Daniel R. Kerr is an associate professor of history at American University, where he also directs the public history program. His work focuses on the methods and ethics of doing collaborative, community-based historical research, especially with those living in extreme poverty. For example, Kerr interviewed nearly 200 homeless people and facilitated dozens of workshops in shelters and drop-in centers where unhoused people could view, reflect upon, and interpret these oral histories. The themes that emerged from these workshops structured the questions and archival research that gave rise to the book, Derelict Paradise: Homelessness and Urban Development in Cleveland (2011). He currently serves on the editorial board for Oral History Review. Seeking to mobilize the humanities, Kerr initiated and directs the DC Humanities Truck Project. The truck—a customized step van that will be completed in summer 2018—will function as a mobile workshop, recording studio, and exhibit space that can be driven around the Washington, DC, metropolitan region to provide resources and equipment to document experiences, start conversations, and share the stories of diverse and underserved communities. Kerr's ongoing project,"Whose Downtown?" will use the truck space as a workshop to reflect on the past and future of the downtown Federal City Shelter, whose demolition and private redevelopment has been proposed for 2021. The project documents the histories of the shelter residents, offering a lens into the social and economic dislocations of the past fifty years. By collaborating in this project, shelter residents will be able to engage more effectively with the planning processes that will dramatically impact their lives.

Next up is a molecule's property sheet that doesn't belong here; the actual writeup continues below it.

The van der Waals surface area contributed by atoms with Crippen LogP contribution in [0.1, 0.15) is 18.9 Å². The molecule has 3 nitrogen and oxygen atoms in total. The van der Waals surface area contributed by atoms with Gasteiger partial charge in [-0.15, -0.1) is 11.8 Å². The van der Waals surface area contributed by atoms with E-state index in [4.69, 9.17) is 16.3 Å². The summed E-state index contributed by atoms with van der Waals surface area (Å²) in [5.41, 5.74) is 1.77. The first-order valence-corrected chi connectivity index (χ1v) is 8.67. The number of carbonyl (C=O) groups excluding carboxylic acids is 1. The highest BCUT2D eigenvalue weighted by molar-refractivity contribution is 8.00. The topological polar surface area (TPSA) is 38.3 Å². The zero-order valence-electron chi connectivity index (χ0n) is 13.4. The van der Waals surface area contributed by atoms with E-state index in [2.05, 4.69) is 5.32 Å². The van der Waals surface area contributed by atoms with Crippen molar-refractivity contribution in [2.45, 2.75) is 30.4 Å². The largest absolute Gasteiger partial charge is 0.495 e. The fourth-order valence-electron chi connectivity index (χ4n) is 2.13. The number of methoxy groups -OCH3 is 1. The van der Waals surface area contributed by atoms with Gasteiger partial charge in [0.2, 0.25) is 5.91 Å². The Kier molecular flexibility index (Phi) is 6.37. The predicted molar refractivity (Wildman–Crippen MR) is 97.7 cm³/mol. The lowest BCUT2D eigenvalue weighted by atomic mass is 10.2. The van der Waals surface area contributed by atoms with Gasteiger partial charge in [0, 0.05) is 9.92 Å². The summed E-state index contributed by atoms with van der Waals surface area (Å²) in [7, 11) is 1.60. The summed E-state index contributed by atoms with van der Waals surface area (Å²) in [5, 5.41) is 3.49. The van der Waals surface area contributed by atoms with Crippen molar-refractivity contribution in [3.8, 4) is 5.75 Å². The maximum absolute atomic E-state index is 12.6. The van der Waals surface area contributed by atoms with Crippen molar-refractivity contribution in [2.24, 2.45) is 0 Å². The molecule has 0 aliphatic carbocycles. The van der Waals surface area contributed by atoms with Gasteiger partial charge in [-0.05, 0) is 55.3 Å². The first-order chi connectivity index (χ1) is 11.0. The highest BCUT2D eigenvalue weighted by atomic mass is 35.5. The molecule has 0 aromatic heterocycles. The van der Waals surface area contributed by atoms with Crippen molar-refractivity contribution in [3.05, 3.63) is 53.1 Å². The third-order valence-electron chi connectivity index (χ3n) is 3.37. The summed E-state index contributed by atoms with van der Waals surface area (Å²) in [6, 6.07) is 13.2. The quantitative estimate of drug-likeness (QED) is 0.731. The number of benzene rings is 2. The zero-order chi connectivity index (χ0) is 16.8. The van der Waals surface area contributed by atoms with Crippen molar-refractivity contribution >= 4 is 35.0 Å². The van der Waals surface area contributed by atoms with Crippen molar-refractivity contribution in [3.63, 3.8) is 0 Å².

Drawing on his experiences doing oral histories with unhoused people, Kerr challenges the ethical stance of the unbiased, objective historian. He argues that this fiction obscures our own social position and privilege and normalizes inequality. Holding on to the desire to more truthfully and accurately understand the past, Kerr makes the case for acknowledging and reflecting upon our own subjectivity, being more transparent about our commitments, engaging communities beyond the profession, and participating in movements to change the world for the better. Using his own work as an example, Kerr argues that the engaged historian is a better historian.